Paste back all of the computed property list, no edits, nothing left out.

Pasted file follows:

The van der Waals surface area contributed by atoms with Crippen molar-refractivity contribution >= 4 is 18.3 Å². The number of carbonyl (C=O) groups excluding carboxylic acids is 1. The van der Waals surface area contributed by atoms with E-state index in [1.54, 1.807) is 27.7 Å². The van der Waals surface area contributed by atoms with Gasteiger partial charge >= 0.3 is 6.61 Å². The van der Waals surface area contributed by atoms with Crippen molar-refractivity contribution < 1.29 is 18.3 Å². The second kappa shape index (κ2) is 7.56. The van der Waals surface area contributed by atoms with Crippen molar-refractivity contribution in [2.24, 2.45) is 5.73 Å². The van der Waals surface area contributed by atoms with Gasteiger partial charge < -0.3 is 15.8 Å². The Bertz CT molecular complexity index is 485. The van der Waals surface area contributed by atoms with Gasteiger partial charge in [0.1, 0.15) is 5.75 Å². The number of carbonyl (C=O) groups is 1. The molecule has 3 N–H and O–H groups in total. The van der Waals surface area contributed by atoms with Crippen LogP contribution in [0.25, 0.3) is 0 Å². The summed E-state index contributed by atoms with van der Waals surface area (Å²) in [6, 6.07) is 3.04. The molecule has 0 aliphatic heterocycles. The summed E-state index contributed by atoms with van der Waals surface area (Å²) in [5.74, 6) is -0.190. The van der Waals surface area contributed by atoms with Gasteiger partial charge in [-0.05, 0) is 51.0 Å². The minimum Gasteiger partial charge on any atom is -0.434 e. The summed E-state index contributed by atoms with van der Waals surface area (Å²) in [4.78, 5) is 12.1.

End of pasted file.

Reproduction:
The van der Waals surface area contributed by atoms with Crippen molar-refractivity contribution >= 4 is 18.3 Å². The number of carbonyl (C=O) groups excluding carboxylic acids is 1. The van der Waals surface area contributed by atoms with E-state index in [1.54, 1.807) is 27.7 Å². The van der Waals surface area contributed by atoms with Gasteiger partial charge >= 0.3 is 6.61 Å². The van der Waals surface area contributed by atoms with Crippen molar-refractivity contribution < 1.29 is 18.3 Å². The second kappa shape index (κ2) is 7.56. The van der Waals surface area contributed by atoms with Crippen molar-refractivity contribution in [2.24, 2.45) is 5.73 Å². The van der Waals surface area contributed by atoms with Gasteiger partial charge < -0.3 is 15.8 Å². The Bertz CT molecular complexity index is 485. The van der Waals surface area contributed by atoms with Gasteiger partial charge in [0.1, 0.15) is 5.75 Å². The number of carbonyl (C=O) groups is 1. The molecule has 3 N–H and O–H groups in total. The van der Waals surface area contributed by atoms with Crippen LogP contribution in [0.25, 0.3) is 0 Å². The summed E-state index contributed by atoms with van der Waals surface area (Å²) in [6, 6.07) is 3.04. The molecule has 0 aliphatic heterocycles. The summed E-state index contributed by atoms with van der Waals surface area (Å²) in [5.74, 6) is -0.190. The van der Waals surface area contributed by atoms with Gasteiger partial charge in [-0.05, 0) is 51.0 Å². The minimum Gasteiger partial charge on any atom is -0.434 e. The summed E-state index contributed by atoms with van der Waals surface area (Å²) in [4.78, 5) is 12.1.